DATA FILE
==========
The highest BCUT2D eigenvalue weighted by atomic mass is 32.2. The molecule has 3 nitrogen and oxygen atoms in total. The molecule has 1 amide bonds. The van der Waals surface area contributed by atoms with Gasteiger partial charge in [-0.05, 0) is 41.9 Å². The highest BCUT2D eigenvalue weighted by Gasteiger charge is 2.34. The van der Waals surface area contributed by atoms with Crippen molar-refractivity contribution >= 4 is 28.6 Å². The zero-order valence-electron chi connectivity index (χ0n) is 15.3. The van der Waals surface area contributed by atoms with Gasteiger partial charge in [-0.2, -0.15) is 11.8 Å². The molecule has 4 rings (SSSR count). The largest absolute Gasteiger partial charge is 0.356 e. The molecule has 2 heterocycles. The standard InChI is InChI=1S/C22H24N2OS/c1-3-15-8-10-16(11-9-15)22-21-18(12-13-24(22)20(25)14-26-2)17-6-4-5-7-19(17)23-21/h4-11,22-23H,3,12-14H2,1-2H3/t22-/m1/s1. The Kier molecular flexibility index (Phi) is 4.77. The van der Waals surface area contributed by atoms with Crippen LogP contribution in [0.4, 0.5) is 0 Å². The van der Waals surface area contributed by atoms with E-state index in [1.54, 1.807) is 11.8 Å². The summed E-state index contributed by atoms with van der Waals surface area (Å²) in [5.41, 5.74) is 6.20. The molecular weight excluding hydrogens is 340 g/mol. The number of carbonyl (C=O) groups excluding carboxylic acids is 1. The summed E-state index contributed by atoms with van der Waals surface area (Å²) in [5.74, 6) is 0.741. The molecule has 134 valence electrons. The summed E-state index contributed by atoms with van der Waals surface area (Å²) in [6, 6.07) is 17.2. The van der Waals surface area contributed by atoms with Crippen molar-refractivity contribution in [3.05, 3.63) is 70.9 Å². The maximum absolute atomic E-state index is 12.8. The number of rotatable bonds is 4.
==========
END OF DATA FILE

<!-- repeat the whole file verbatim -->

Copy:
The highest BCUT2D eigenvalue weighted by atomic mass is 32.2. The molecule has 3 nitrogen and oxygen atoms in total. The molecule has 1 amide bonds. The van der Waals surface area contributed by atoms with Gasteiger partial charge in [-0.05, 0) is 41.9 Å². The highest BCUT2D eigenvalue weighted by Gasteiger charge is 2.34. The van der Waals surface area contributed by atoms with Crippen molar-refractivity contribution >= 4 is 28.6 Å². The zero-order valence-electron chi connectivity index (χ0n) is 15.3. The van der Waals surface area contributed by atoms with Gasteiger partial charge in [-0.2, -0.15) is 11.8 Å². The molecule has 4 rings (SSSR count). The largest absolute Gasteiger partial charge is 0.356 e. The molecule has 2 heterocycles. The standard InChI is InChI=1S/C22H24N2OS/c1-3-15-8-10-16(11-9-15)22-21-18(12-13-24(22)20(25)14-26-2)17-6-4-5-7-19(17)23-21/h4-11,22-23H,3,12-14H2,1-2H3/t22-/m1/s1. The Kier molecular flexibility index (Phi) is 4.77. The van der Waals surface area contributed by atoms with Crippen LogP contribution in [0.4, 0.5) is 0 Å². The van der Waals surface area contributed by atoms with E-state index in [1.54, 1.807) is 11.8 Å². The summed E-state index contributed by atoms with van der Waals surface area (Å²) in [5.41, 5.74) is 6.20. The molecular weight excluding hydrogens is 340 g/mol. The number of carbonyl (C=O) groups excluding carboxylic acids is 1. The summed E-state index contributed by atoms with van der Waals surface area (Å²) in [5.74, 6) is 0.741. The molecule has 134 valence electrons. The summed E-state index contributed by atoms with van der Waals surface area (Å²) in [6, 6.07) is 17.2. The van der Waals surface area contributed by atoms with Crippen molar-refractivity contribution in [3.05, 3.63) is 70.9 Å². The maximum absolute atomic E-state index is 12.8. The number of rotatable bonds is 4.